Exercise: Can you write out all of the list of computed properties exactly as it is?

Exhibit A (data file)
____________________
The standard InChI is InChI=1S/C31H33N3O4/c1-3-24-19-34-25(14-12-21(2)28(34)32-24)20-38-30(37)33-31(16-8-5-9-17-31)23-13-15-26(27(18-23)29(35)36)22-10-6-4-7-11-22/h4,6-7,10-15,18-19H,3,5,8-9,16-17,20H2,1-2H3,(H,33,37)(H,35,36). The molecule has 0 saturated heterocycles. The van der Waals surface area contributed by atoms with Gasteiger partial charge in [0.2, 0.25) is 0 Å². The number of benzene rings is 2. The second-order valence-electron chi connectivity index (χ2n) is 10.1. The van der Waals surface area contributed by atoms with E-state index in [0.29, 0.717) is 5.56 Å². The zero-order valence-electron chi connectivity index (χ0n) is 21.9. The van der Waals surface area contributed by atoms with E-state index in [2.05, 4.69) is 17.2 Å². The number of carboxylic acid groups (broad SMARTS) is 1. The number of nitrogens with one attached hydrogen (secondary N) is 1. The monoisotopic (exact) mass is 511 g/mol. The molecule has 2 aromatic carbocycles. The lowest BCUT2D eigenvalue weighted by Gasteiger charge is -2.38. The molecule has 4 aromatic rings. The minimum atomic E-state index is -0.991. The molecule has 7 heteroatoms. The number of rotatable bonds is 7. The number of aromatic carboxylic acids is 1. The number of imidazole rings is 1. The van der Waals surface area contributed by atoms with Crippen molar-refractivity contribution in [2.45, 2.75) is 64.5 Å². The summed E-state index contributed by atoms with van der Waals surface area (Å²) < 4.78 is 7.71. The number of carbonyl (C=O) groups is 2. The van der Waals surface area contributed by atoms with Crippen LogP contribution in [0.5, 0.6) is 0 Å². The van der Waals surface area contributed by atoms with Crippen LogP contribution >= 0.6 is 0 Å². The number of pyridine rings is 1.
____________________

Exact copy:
The standard InChI is InChI=1S/C31H33N3O4/c1-3-24-19-34-25(14-12-21(2)28(34)32-24)20-38-30(37)33-31(16-8-5-9-17-31)23-13-15-26(27(18-23)29(35)36)22-10-6-4-7-11-22/h4,6-7,10-15,18-19H,3,5,8-9,16-17,20H2,1-2H3,(H,33,37)(H,35,36). The molecule has 0 saturated heterocycles. The van der Waals surface area contributed by atoms with Gasteiger partial charge in [0.2, 0.25) is 0 Å². The number of benzene rings is 2. The second-order valence-electron chi connectivity index (χ2n) is 10.1. The van der Waals surface area contributed by atoms with E-state index in [0.29, 0.717) is 5.56 Å². The zero-order valence-electron chi connectivity index (χ0n) is 21.9. The van der Waals surface area contributed by atoms with E-state index in [2.05, 4.69) is 17.2 Å². The number of carboxylic acid groups (broad SMARTS) is 1. The number of nitrogens with one attached hydrogen (secondary N) is 1. The monoisotopic (exact) mass is 511 g/mol. The molecule has 2 aromatic carbocycles. The lowest BCUT2D eigenvalue weighted by Gasteiger charge is -2.38. The molecule has 4 aromatic rings. The minimum atomic E-state index is -0.991. The molecule has 7 heteroatoms. The number of rotatable bonds is 7. The number of aromatic carboxylic acids is 1. The number of imidazole rings is 1. The van der Waals surface area contributed by atoms with Crippen molar-refractivity contribution in [2.45, 2.75) is 64.5 Å². The summed E-state index contributed by atoms with van der Waals surface area (Å²) < 4.78 is 7.71. The number of carbonyl (C=O) groups is 2. The van der Waals surface area contributed by atoms with Crippen LogP contribution in [0.5, 0.6) is 0 Å². The van der Waals surface area contributed by atoms with Crippen LogP contribution >= 0.6 is 0 Å². The number of pyridine rings is 1.